Updated January 29, 2014, 4:42 pm

Icosphere Planet

This post is going to be about rendering an icosphere planet.

I had two pages bookmarked for a while but never had the chance to sit down and implement this, well until last night that is.

First part of the implementation was to render a icosphere. This blog post explains how it can be done. The code there was in C# so I ported it to AS3 and used Stage3D to render the sphere. One thing that annoyed me while working with Stage3D was that I had to use Vector.<Number> types to store the vertex data. In C++, I create a structure for a vertex like :

struct IcoSphereVertex
    Vector3 position;
    Vector3 normal;
    Vector3 color;
Then instances of this structure are stored in a std::vector and can be passed to Direct3D to create vertex buffers. In Stage3D you can't pass a Vector.<IcoSphereVertex> so all the vertices are stored in a Vector.<Number>. In my case I had 9 Number elements per vertex so my Vector that holds all the vertices has vertexCount * 9 elements.

Also at first AGAL which is the shading language used in Stage3D was like magic to me. This is mainly because it is assembly. After I found this which has a nice list of all the vertex/fragment shader registers and constants it all made more sense. You just need to be aware of which registers you pass in each matrix/vector/constant and use the correct registers in the shaders.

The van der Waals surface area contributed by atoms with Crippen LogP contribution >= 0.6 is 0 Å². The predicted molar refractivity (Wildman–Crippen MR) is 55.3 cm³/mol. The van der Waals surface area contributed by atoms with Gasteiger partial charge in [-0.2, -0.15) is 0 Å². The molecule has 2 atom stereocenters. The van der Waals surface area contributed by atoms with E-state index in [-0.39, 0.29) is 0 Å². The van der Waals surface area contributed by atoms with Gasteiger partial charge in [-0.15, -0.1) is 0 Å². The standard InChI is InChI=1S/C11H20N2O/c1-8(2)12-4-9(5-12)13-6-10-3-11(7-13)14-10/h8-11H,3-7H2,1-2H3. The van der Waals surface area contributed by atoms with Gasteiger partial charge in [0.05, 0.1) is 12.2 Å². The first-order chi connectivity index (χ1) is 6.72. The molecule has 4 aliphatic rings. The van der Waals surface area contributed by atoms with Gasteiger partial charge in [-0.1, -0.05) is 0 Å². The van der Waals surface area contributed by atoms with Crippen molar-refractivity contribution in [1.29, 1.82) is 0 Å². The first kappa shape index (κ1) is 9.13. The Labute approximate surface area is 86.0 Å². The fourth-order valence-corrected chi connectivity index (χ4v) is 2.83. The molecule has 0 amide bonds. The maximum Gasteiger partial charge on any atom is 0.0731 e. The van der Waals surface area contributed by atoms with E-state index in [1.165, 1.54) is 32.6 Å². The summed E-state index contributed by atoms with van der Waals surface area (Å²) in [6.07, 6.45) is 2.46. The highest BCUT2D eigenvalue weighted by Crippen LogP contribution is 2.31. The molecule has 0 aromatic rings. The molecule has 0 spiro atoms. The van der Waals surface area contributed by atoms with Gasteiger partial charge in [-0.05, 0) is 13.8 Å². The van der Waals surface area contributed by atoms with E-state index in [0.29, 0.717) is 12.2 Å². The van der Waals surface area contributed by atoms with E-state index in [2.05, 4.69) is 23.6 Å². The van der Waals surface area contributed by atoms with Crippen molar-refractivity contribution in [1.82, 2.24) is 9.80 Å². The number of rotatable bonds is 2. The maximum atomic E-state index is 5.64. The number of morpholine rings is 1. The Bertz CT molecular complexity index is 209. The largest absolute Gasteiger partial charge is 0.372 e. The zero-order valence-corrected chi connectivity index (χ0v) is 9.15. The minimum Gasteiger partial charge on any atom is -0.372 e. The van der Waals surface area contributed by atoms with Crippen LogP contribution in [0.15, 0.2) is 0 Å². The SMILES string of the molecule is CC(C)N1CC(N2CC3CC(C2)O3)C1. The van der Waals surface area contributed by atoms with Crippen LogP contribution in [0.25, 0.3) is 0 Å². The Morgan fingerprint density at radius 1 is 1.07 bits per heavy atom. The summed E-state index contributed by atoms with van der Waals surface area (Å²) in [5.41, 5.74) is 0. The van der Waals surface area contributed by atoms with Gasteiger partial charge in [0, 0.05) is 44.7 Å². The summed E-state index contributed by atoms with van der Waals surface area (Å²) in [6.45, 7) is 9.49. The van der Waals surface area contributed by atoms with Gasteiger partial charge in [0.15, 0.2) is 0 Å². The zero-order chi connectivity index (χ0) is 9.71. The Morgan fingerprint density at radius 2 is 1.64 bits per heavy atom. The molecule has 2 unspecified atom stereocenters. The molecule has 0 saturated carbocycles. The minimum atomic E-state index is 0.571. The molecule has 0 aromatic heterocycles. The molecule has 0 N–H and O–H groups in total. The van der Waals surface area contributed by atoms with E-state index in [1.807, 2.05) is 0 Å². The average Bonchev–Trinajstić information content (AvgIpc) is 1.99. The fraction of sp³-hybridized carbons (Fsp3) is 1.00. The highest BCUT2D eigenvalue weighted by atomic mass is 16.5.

Second part of the implementation is to offset the vertices of the sphere so that you get a planet like mesh. Again the idea for this is really simple and comes from here. Simply put, after the icosphere is created the algorithm iterates a certain number of times. Each iteration a random plane is created that divides the sphere in two parts. Vertices of the sphere that lie in front of this plane are moved up(or down) and vertices that lie behind the plane are moved down(or up). The direction the vertices will be moved is randomized every iteration.

Finally I colored the vertices based on their height from the center of the sphere. This gives the impression of oceans, plains, mountains etc.

Here is how it looks after running it for 500 iterations

I also embedded the swf here so you can play around with it. You can input the number of iterations you want into the textbox, it takes a while to generate the planet as you increase the iteration count. You can zoom in/out with the mouse wheel and rotate the planet by dragging.

At some point I might port this to Direct3D and think about texturing the planet.

Check out the code at GitHub https://github.com/barisusakli/icosphere